Racism fears for Euro 2012 rise after explosive documentary; soccer world holds its breath

International soccer officials fear this summer's European Championships will be marred by widespread racism following an explosive documentary revealing major social issues in both host nations.

An exposé by the BBC's Panorama program, broadcast in the United Kingdom on Monday night and set to be shown again in multiple countries, detailed the extent of race-related soccer hooliganism in Poland and the Ukraine, where the Euros will be jointly staged starting June 8.

Reports of violent behavior at games in those nations were already frequent, but the ugly scenes displayed by Panorama, – including crowds making monkey chants at black players and targeting minority athletes with foul language and physical threats – have brought the issue to the forefront of pre-tournament discussions at European soccer's governing body UEFA.

Footage of Asian students being attacked at the Metalist Stadium in Kharkiv, where three group matches will be staged, was shown, as were scenes of fans making Nazi salutes and chanting anti-Semitic epithets.

"I trust the fans, but we shall see," said UEFA president Michel Platini. "There are problems at every tournament, always."

UEFA's concerns have been amplified by an unusual dynamic this year. The global economic downturn means far fewer fans will be traveling than usual. The lack of visiting supporters will be exacerbated by the exorbitant prices being demanded for accommodations in the host cities. The threat of racism and violence has served as an additional deterrent.

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Whereas in previous tournaments stadiums were filled with visiting fans from the teams involved, Euro 2012 will see a higher proportion of Polish and Ukrainian fans. Sadly, both countries still have cultural intolerance that has been largely eradicated in soccer circles in many other nations.

The Panorama documentary showed that abuse of black players is commonplace in Poland and the Ukraine, and Platini's UEFA hierarchy knows it faces a huge backlash if the tournament is beset with problems.

The racism situation is of particular concern to the England national team. Its 23-man squad has eight black players, including high-profile stars such as Champions League winner Ashley Cole of Chelsea and Joleon Lescott of English Premier League champion Manchester City. The families of many players have opted not to make the trip.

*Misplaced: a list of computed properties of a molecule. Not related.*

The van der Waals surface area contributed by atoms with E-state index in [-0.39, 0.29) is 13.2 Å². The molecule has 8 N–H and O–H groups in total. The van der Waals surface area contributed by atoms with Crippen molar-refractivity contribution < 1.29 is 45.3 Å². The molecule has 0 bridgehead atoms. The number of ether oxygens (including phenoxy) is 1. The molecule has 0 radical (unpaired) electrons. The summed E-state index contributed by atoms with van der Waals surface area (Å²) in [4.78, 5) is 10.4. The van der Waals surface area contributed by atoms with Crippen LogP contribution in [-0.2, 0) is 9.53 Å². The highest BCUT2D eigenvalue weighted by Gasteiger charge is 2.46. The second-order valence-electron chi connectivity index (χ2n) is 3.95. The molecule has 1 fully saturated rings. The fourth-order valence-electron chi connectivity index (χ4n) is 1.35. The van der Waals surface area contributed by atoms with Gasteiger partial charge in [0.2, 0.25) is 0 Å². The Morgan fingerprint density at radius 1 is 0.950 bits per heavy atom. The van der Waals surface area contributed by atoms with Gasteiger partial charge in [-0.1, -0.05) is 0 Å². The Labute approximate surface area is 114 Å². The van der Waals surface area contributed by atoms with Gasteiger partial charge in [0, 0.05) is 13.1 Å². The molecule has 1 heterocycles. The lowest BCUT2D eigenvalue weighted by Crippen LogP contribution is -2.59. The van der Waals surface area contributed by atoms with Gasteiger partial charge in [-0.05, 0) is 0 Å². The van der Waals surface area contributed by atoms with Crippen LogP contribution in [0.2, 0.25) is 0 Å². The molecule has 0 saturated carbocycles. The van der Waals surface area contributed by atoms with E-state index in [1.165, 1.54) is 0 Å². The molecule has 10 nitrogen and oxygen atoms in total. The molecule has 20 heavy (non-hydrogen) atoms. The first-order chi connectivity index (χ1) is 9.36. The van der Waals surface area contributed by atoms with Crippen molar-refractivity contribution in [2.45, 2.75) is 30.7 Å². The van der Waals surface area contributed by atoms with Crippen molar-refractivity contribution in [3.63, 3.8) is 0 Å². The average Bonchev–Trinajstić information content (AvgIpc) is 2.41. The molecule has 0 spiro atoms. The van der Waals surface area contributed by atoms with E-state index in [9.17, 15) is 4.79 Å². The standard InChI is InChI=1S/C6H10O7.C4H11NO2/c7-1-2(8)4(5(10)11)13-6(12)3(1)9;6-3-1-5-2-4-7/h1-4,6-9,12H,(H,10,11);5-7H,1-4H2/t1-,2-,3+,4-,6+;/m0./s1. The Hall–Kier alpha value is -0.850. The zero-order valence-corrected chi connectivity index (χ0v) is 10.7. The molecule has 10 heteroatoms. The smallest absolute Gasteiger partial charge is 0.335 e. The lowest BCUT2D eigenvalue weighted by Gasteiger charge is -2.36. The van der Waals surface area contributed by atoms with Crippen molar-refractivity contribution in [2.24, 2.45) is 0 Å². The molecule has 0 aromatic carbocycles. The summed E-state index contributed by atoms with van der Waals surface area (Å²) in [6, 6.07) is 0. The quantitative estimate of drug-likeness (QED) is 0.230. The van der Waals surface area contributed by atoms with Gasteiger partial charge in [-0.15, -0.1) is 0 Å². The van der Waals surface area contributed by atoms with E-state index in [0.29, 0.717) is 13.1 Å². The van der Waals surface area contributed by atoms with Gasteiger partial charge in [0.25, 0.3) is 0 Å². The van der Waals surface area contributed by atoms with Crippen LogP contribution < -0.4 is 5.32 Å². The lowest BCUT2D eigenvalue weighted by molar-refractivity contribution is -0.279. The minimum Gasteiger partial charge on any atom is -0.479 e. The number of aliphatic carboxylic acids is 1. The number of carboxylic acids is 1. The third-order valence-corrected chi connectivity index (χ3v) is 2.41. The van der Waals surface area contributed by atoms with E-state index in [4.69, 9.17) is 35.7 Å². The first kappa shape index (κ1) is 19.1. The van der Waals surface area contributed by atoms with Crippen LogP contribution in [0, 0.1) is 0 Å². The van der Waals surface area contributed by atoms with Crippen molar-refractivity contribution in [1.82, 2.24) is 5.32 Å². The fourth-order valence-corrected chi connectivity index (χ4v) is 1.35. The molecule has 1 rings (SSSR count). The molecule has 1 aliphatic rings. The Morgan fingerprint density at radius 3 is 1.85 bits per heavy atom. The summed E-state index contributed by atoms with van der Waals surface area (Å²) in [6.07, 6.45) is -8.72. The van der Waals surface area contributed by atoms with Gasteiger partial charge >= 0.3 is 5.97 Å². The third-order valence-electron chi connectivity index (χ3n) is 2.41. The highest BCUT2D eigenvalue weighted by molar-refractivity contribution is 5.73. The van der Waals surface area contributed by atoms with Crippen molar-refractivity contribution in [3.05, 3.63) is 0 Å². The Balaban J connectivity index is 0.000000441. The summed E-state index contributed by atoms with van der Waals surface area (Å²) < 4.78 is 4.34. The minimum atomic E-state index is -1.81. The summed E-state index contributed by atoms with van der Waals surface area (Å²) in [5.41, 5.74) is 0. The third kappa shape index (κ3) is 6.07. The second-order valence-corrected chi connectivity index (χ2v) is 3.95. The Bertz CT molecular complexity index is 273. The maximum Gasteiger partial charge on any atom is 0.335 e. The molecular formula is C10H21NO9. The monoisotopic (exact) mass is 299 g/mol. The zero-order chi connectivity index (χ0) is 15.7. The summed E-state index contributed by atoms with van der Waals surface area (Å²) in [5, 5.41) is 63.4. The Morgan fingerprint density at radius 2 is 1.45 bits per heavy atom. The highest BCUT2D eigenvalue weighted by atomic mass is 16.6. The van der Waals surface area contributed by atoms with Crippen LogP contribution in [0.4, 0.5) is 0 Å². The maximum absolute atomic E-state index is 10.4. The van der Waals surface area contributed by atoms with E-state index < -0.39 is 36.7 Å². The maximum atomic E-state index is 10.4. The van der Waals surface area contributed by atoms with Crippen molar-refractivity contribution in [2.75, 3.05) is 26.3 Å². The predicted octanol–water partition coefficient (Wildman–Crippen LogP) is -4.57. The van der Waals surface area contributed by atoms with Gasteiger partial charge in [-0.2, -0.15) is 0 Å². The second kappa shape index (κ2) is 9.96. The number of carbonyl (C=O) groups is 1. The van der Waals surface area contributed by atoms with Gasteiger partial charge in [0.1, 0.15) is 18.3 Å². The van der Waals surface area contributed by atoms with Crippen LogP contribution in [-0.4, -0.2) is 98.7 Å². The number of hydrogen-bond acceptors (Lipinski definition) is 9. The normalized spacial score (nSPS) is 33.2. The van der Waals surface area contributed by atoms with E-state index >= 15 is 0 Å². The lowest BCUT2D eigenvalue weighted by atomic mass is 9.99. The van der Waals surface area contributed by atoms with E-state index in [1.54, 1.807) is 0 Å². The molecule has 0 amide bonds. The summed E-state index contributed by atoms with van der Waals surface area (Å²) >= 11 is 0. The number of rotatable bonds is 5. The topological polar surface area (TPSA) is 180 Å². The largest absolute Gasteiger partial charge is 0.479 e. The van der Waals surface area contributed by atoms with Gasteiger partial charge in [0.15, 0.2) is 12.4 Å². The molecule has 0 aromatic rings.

Even Mark Chamberlain, the father of Alex Oxlade-Chamberlain, has decided not to come, despite the fact that his son is just 18 and will be performing in his first international senior tournament.

Former England star Sol Campbell was quoted in the Panorama program urging fans not to travel to the event. "Stay at home and watch it on television," Campbell said. "Don't even risk it … because you could end up coming back in a coffin."

Although all soccer hopes for a trouble-free and high-quality event, Poland and the Ukraine are ill-suited to be co-hosts. Hotel rates of more than $1,000 per night for two-star accommodations is an extreme example of event price gouging, and the sheer distances involved mean expensive and complicated travel between venues.

In cities such as Donetsk, unaccustomed to accommodating wide-scale tourism, there are simply no beds left.

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When the bidding process to host the tournament took place in 2007, Poland-Ukraine emerged victorious in a shocking result – ahead of the heavily favored Italian bid. Italian soccer was recovering from the Calciopoli match-fixing scandal that saw several top clubs involved in corrupt activities, and its failure to win the vote was seen as the UEFA committee sending a powerful message.

So, for the third time in four tournaments there will be co-hosts – an unwieldy and unsatisfactory scenario. The Netherlands and Belgium was manageable in 2000, mainly because of the relative small size of those countries and seamless travel links between them.

Austria and Switzerland in 2008 was less appropriate, especially because the national teams of both hosts were of dubious strength and bombed out in the group stages. In a 16-team tournament (which goes up to 24 teams in four years) it is simply not right that two teams are given automatic places in the field, as Poland and the Ukraine have been this year.

These, though, are administrative factors that owe much to the clumsiness of UEFA and can be forgiven for now. The racism issue is far more pressing. An event like Euro 2012 is a showcase for soccer and is universally seen as the second-most significant international tournament after the World Cup.

If the fears of social problems are realized, it could set the anti-racism movement in the sport back more than a decade, to a bygone era when disgraceful antics were considered the norm. UEFA, and soccer itself, holds its breath.

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